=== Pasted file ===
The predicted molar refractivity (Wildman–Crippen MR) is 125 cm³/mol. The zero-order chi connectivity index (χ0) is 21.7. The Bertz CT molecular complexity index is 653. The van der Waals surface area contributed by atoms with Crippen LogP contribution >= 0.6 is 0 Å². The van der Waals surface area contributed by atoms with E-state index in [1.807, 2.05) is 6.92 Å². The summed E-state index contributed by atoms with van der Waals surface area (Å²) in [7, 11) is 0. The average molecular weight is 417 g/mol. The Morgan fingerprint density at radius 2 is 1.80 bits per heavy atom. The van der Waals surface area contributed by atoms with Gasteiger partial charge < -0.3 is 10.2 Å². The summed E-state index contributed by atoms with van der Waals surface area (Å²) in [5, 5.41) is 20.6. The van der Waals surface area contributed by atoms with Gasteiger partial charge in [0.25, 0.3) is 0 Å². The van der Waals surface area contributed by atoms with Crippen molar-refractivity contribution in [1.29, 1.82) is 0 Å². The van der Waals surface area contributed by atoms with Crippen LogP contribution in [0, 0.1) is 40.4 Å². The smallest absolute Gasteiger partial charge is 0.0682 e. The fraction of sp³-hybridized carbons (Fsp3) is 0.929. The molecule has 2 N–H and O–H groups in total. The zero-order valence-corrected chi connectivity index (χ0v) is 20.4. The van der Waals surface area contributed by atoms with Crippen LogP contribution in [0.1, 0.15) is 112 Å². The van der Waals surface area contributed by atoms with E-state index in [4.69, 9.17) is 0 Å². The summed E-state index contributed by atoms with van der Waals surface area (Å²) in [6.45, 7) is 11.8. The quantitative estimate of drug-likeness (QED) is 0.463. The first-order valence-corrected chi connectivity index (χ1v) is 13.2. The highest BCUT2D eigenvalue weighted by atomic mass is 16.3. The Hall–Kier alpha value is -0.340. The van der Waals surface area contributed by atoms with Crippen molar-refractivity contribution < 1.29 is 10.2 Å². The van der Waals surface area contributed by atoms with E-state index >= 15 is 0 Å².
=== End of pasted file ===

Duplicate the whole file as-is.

The predicted molar refractivity (Wildman–Crippen MR) is 125 cm³/mol. The zero-order chi connectivity index (χ0) is 21.7. The Bertz CT molecular complexity index is 653. The van der Waals surface area contributed by atoms with Crippen LogP contribution >= 0.6 is 0 Å². The van der Waals surface area contributed by atoms with E-state index in [1.807, 2.05) is 6.92 Å². The summed E-state index contributed by atoms with van der Waals surface area (Å²) in [7, 11) is 0. The average molecular weight is 417 g/mol. The Morgan fingerprint density at radius 2 is 1.80 bits per heavy atom. The van der Waals surface area contributed by atoms with Gasteiger partial charge < -0.3 is 10.2 Å². The summed E-state index contributed by atoms with van der Waals surface area (Å²) in [5, 5.41) is 20.6. The van der Waals surface area contributed by atoms with Gasteiger partial charge in [0.25, 0.3) is 0 Å². The van der Waals surface area contributed by atoms with Crippen molar-refractivity contribution in [1.29, 1.82) is 0 Å². The van der Waals surface area contributed by atoms with Crippen LogP contribution in [0, 0.1) is 40.4 Å². The smallest absolute Gasteiger partial charge is 0.0682 e. The fraction of sp³-hybridized carbons (Fsp3) is 0.929. The molecule has 2 N–H and O–H groups in total. The zero-order valence-corrected chi connectivity index (χ0v) is 20.4. The van der Waals surface area contributed by atoms with Crippen LogP contribution in [0.1, 0.15) is 112 Å². The van der Waals surface area contributed by atoms with E-state index in [4.69, 9.17) is 0 Å². The summed E-state index contributed by atoms with van der Waals surface area (Å²) in [6.45, 7) is 11.8. The quantitative estimate of drug-likeness (QED) is 0.463. The first-order valence-corrected chi connectivity index (χ1v) is 13.2. The highest BCUT2D eigenvalue weighted by atomic mass is 16.3. The Hall–Kier alpha value is -0.340. The van der Waals surface area contributed by atoms with Crippen molar-refractivity contribution < 1.29 is 10.2 Å². The van der Waals surface area contributed by atoms with E-state index >= 15 is 0 Å².